Former prime minister Ehud Olmert will fight before the Supreme Court on Thursday to stay out of jail pending an appeal of his conviction for bribery and six-year jail sentence in the Holyland trial.
The stakes are high. If he fails, Olmert soon will become the state’s first prime minister to enter prison.
With a successful appeal, he could possibly avoid jail time entirely, or at least avoid incarceration for up to two years, as did former president Moshe Katsav.
Most of those convicted in the Holyland trial, including former Jerusalem mayor Uri Lupolianski also have requested that their jail sentences be put on hold until the appeals over their convictions are decided.
The one exception is Olmert’s former chief of staff Shula Zaken, who entered jail on July 15, and was sentenced to 11 months as part of a plea bargain, while other defendants’ sentences ranged from three-to-seven years.
Although Olmert’s sentence already has been delayed by consent from his May 13 sentencing day, the state has opposed stridently any further significant postponement to the start of Olmert’s, or the other convicted persons’ jail sentences.
The state said it viewed the appeals of Olmert and the others as having a low probability of success since there is massive evidence against them, including multiple damning witnesses.
In that light, because his sentence is a long one and the crime of bribery considered serious, the state said he did not fit any exceptions for a reprieve from jail.
Olmert’s legal brief argues for putting a hold on his sentence, stating that his appeal raises serious and complex legal issues that demand a presumption of success. In view of that real possibility, the brief argued that it would be unjust and harmful to place Olmert in jail prematurely, prior to his appeal being decided.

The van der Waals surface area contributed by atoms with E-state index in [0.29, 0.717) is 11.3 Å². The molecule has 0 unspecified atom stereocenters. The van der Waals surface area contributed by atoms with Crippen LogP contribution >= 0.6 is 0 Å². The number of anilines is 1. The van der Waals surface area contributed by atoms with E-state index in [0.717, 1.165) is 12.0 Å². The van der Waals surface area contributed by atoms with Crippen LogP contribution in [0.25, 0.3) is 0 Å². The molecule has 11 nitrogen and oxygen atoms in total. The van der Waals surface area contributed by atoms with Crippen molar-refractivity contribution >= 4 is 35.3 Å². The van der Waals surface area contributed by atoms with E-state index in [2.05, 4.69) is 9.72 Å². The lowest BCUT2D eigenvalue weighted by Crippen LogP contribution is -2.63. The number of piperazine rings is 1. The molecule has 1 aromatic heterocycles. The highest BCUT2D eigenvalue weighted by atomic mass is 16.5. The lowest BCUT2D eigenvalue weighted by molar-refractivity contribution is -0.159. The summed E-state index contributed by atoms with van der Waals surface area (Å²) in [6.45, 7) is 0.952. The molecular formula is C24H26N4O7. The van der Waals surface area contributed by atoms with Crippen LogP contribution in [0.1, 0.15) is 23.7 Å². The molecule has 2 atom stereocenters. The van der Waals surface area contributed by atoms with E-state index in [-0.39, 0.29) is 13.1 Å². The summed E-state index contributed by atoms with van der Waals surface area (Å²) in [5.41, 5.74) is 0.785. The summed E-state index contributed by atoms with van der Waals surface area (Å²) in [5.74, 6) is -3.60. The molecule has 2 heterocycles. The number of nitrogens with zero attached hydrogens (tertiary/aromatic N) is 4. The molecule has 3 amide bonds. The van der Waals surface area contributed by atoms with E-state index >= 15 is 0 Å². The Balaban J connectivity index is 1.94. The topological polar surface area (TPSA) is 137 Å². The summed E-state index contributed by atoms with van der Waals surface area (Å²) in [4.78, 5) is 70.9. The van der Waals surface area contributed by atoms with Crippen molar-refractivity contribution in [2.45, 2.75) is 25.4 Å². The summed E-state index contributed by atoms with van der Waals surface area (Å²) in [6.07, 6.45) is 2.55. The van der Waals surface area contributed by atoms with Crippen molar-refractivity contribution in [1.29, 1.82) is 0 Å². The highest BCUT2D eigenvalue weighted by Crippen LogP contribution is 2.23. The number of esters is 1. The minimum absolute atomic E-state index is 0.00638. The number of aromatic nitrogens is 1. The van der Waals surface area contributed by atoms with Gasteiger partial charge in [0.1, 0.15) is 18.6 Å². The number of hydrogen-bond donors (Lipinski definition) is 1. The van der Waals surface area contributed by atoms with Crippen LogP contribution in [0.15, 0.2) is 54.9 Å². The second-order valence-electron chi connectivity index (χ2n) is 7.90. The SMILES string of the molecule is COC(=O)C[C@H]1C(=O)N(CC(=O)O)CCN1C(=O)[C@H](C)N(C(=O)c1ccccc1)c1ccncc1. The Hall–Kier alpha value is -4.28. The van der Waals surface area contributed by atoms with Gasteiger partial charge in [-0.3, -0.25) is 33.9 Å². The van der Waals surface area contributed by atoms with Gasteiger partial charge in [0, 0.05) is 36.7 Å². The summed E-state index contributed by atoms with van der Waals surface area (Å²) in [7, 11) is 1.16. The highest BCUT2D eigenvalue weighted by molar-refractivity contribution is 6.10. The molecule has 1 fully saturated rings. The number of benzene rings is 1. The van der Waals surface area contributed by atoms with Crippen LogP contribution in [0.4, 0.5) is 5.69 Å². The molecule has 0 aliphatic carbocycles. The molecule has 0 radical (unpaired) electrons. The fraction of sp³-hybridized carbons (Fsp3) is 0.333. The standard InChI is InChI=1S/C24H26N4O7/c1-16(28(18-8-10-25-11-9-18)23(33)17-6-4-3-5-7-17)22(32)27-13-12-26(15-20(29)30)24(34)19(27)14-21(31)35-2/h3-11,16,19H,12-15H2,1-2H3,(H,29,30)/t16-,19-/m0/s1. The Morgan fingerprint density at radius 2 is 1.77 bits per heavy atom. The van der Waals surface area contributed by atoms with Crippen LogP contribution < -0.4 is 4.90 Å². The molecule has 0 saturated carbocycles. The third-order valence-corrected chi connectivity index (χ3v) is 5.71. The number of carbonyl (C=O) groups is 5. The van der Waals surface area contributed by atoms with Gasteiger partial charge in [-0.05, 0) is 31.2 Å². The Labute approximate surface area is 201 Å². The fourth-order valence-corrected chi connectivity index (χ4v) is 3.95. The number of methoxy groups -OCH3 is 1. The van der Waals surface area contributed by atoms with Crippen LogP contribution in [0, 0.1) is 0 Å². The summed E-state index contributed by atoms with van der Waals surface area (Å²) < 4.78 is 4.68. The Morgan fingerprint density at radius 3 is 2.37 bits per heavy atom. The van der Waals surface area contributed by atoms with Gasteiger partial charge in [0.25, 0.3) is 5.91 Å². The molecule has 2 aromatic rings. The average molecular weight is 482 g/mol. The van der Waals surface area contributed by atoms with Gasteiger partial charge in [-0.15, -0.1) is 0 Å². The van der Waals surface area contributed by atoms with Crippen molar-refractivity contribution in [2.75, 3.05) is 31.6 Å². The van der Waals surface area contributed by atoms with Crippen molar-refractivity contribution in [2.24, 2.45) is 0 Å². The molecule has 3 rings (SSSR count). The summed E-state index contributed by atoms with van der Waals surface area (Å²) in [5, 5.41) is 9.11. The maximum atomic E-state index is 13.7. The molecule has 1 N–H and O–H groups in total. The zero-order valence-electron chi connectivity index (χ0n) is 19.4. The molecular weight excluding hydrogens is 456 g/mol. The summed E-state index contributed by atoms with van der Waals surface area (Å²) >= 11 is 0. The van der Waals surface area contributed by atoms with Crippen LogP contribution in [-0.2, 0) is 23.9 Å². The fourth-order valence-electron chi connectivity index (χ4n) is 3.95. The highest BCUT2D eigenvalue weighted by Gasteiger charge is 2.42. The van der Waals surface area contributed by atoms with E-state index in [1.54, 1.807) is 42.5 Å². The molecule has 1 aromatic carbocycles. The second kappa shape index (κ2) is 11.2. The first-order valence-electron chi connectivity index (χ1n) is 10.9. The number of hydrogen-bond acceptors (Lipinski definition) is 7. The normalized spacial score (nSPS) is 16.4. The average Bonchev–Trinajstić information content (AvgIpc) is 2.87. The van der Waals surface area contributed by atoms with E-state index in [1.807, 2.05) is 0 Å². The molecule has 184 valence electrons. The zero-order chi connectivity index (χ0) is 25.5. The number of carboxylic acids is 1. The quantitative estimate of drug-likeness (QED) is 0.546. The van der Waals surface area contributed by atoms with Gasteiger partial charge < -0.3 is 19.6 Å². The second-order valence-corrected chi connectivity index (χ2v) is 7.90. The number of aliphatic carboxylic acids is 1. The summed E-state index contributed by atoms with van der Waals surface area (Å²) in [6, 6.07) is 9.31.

It also raises the issue that the bribery convictions relate to activities that occurred 10 to 20 years ago, a factor that supports making him an exception to the rule of immediately serving a sentence since there is no chance of the crime continuing.
It does not help Olmert that he is being treated as part of a group where the court likely would need to allow the whole group to go free if it made an exception for him, whereas Katsav stood alone.
Olmert’s case also is not helped by the fact that a virtually identical panel will hear this issue and his Holyland appeal as just heard recordings of him allegedly pushing Zaken to obstruct justice and undermine the state’s cases against him.
Many have criticized his six-year sentence as overly harsh, so the court may keep him out of jail for now to reduce his sentence, even if it does not believe it will reverse his conviction.
Meanwhile, the Supreme Court last month sent Olmert’s July 2012 acquittal in the Talansky Affair back to the Jerusalem District Court for a retrial, and in a likely third case, Olmert may be indicted in the future for obstruction of justice in the July 2012 Jerusalem District Court trial and the 2014 Tel Aviv Holyland trial.